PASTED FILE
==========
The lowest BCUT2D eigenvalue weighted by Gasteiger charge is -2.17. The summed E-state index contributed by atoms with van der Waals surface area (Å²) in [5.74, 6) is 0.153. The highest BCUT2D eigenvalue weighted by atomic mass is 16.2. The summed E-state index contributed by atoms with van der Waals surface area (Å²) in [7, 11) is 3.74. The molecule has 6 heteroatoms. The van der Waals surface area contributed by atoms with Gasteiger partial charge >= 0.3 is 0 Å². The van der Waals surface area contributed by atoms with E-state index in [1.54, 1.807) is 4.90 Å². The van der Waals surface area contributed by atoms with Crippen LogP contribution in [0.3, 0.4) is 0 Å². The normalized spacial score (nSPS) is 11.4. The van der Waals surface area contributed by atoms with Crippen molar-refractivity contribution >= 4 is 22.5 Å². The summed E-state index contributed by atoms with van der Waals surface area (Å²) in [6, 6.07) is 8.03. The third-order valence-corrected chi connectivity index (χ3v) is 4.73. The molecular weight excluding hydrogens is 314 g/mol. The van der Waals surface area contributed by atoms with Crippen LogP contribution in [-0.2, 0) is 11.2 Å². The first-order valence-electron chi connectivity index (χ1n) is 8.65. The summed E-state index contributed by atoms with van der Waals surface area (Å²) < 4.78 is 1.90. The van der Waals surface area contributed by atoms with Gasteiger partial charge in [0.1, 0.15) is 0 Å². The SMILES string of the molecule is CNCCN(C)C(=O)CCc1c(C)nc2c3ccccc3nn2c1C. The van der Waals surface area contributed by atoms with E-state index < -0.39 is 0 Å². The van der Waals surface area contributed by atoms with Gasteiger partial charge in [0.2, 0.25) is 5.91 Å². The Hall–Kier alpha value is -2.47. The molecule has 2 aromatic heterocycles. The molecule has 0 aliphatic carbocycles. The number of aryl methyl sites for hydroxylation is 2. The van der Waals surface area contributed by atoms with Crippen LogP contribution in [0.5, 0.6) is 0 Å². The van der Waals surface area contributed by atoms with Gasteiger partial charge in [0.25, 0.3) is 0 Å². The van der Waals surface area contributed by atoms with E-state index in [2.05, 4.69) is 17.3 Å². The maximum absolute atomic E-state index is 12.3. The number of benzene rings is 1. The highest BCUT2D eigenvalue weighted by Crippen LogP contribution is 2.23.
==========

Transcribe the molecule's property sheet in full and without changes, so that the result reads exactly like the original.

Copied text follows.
The lowest BCUT2D eigenvalue weighted by Gasteiger charge is -2.17. The summed E-state index contributed by atoms with van der Waals surface area (Å²) in [5.74, 6) is 0.153. The highest BCUT2D eigenvalue weighted by atomic mass is 16.2. The summed E-state index contributed by atoms with van der Waals surface area (Å²) in [7, 11) is 3.74. The molecule has 6 heteroatoms. The van der Waals surface area contributed by atoms with Gasteiger partial charge >= 0.3 is 0 Å². The van der Waals surface area contributed by atoms with E-state index in [1.54, 1.807) is 4.90 Å². The van der Waals surface area contributed by atoms with Crippen LogP contribution in [0.3, 0.4) is 0 Å². The normalized spacial score (nSPS) is 11.4. The van der Waals surface area contributed by atoms with Crippen molar-refractivity contribution >= 4 is 22.5 Å². The summed E-state index contributed by atoms with van der Waals surface area (Å²) in [6, 6.07) is 8.03. The third-order valence-corrected chi connectivity index (χ3v) is 4.73. The molecular weight excluding hydrogens is 314 g/mol. The van der Waals surface area contributed by atoms with Crippen LogP contribution in [-0.2, 0) is 11.2 Å². The first-order valence-electron chi connectivity index (χ1n) is 8.65. The summed E-state index contributed by atoms with van der Waals surface area (Å²) < 4.78 is 1.90. The van der Waals surface area contributed by atoms with Gasteiger partial charge in [0.1, 0.15) is 0 Å². The SMILES string of the molecule is CNCCN(C)C(=O)CCc1c(C)nc2c3ccccc3nn2c1C. The van der Waals surface area contributed by atoms with E-state index < -0.39 is 0 Å². The van der Waals surface area contributed by atoms with Gasteiger partial charge in [0.2, 0.25) is 5.91 Å². The Hall–Kier alpha value is -2.47. The molecule has 2 aromatic heterocycles. The molecule has 0 aliphatic carbocycles. The number of aryl methyl sites for hydroxylation is 2. The van der Waals surface area contributed by atoms with Crippen LogP contribution in [0.5, 0.6) is 0 Å². The van der Waals surface area contributed by atoms with Gasteiger partial charge in [0.25, 0.3) is 0 Å². The van der Waals surface area contributed by atoms with E-state index in [2.05, 4.69) is 17.3 Å². The maximum absolute atomic E-state index is 12.3. The number of benzene rings is 1. The highest BCUT2D eigenvalue weighted by Crippen LogP contribution is 2.23.